Oil prices recover from November lows

Crude oil prices could bounce as Coronavirus panic settles

Oil prices bounced off from losses chalked up the session before, but the market remained under pressure as bloated U.S. crude inventories and rising output dampen OPEC-led efforts to curb global production, as Reuters reported earlier today.

Brent crude futures, the international benchmark for oil, were at $50.99 per barrel at 0621 GMT, up 0.7% from their last close. That came after Brent briefly dipped below $50 a barrel on Wednesday for the first time since November.

U.S. West Texas Intermediate (WTI) crude futures were up 37 cents, or 0.8%, at $48.41 a barrel, after testing support at $47 overnight.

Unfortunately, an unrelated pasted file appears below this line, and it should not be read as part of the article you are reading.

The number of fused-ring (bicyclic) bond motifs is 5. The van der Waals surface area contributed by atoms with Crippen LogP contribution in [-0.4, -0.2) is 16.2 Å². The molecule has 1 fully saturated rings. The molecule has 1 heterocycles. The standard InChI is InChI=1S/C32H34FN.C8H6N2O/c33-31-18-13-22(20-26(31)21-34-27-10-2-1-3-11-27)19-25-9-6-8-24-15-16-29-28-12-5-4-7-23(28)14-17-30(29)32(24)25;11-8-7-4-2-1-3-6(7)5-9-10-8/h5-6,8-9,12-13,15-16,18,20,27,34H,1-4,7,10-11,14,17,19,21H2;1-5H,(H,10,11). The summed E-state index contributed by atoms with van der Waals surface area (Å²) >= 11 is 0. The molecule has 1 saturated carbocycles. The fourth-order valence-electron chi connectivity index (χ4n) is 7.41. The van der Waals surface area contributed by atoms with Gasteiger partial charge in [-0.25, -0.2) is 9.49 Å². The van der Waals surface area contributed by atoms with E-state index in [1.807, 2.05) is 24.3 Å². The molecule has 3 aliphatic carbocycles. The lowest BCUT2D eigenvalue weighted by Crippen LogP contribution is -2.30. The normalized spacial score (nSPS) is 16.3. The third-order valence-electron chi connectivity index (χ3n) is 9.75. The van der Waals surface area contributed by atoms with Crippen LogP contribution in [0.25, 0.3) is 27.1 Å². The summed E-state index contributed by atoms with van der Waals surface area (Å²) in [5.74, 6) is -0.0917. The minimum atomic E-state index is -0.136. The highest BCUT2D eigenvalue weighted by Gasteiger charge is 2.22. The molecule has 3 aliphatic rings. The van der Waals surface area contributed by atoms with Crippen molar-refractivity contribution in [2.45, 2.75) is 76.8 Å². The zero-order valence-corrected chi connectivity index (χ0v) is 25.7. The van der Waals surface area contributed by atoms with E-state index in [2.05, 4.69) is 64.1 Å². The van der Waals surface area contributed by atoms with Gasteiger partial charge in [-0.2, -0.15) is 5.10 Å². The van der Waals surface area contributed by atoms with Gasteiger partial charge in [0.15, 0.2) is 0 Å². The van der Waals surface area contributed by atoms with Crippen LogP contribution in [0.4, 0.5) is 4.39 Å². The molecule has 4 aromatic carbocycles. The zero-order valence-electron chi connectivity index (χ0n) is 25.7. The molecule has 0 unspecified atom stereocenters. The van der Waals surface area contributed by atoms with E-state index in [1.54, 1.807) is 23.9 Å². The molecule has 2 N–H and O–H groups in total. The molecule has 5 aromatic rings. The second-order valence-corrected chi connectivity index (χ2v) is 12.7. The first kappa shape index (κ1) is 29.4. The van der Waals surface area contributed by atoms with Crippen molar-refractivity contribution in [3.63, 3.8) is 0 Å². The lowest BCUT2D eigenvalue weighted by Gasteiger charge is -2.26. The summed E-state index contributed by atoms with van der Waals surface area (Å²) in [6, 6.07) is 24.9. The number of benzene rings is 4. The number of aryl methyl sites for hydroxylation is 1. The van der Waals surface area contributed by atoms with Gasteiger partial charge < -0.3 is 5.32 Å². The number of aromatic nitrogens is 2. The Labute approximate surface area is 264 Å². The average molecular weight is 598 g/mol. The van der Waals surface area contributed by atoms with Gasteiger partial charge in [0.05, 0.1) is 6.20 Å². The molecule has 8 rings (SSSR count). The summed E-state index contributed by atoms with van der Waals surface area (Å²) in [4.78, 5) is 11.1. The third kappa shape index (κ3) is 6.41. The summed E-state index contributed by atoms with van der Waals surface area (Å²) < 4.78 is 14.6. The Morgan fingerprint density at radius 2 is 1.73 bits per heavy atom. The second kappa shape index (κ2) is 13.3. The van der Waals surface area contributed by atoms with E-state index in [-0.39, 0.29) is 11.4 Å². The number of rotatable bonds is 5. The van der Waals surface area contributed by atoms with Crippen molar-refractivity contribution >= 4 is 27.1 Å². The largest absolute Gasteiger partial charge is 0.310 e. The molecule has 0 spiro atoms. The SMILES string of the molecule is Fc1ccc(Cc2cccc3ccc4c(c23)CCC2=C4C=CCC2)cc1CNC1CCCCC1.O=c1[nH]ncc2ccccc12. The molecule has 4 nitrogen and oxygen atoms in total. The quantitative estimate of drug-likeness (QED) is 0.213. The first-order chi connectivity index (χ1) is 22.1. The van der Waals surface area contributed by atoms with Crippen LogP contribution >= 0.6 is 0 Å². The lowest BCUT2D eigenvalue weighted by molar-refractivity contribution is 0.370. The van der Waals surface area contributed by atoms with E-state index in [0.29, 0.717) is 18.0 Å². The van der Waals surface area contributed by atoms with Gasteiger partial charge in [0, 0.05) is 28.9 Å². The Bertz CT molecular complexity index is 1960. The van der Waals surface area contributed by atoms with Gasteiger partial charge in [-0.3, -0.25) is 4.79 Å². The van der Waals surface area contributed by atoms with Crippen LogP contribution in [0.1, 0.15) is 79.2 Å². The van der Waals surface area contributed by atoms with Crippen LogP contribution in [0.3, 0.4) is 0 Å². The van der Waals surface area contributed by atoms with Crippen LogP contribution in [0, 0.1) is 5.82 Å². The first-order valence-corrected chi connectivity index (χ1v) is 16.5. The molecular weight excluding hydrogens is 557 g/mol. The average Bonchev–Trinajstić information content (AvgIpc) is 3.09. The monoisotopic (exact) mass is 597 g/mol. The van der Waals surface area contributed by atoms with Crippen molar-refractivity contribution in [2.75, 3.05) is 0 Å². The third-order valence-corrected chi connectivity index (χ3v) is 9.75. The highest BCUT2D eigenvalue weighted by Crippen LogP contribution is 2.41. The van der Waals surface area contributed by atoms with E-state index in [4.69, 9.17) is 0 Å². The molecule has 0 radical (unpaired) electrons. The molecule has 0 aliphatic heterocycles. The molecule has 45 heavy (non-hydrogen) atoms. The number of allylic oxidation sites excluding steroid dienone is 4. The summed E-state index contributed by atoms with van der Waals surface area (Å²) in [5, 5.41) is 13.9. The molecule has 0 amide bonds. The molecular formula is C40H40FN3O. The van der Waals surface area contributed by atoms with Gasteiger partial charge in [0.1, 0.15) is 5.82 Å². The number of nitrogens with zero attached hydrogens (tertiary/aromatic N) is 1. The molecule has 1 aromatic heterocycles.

Analysts said Brent had found technical support around $50 a barrel and was being pushed up as traders took new long positions after crude hit multi-month lows overnight.

Despite the bounce, traders shared the market remained under pressure, largely due to a big U.S. inventory and doubts that an effort led by the Organization of the Petroleum Exporting Countries (OPEC) to cut output was reining in a global fuel supply overhang.

Greg McKenna, chief market strategist at futures brokerage AxiTrader, said OPEC was “underwriting the investment plans and returns of their competition in U.S. shale oil.”

McKenna said there was a risk of oil prices dropping further due to U.S. output and a lack of compliance by some producers who said they would cut production.

Oil prices could rise to $60 per barrel in the second quarter, assuming inventory draws and oil producer output cuts remain in place, Barclays said in a report on Thursday.

However, this would likely be temporary, and we forecast prices in the mid-$50s per barrel in the second half 2017,” the bank spokes-person said.


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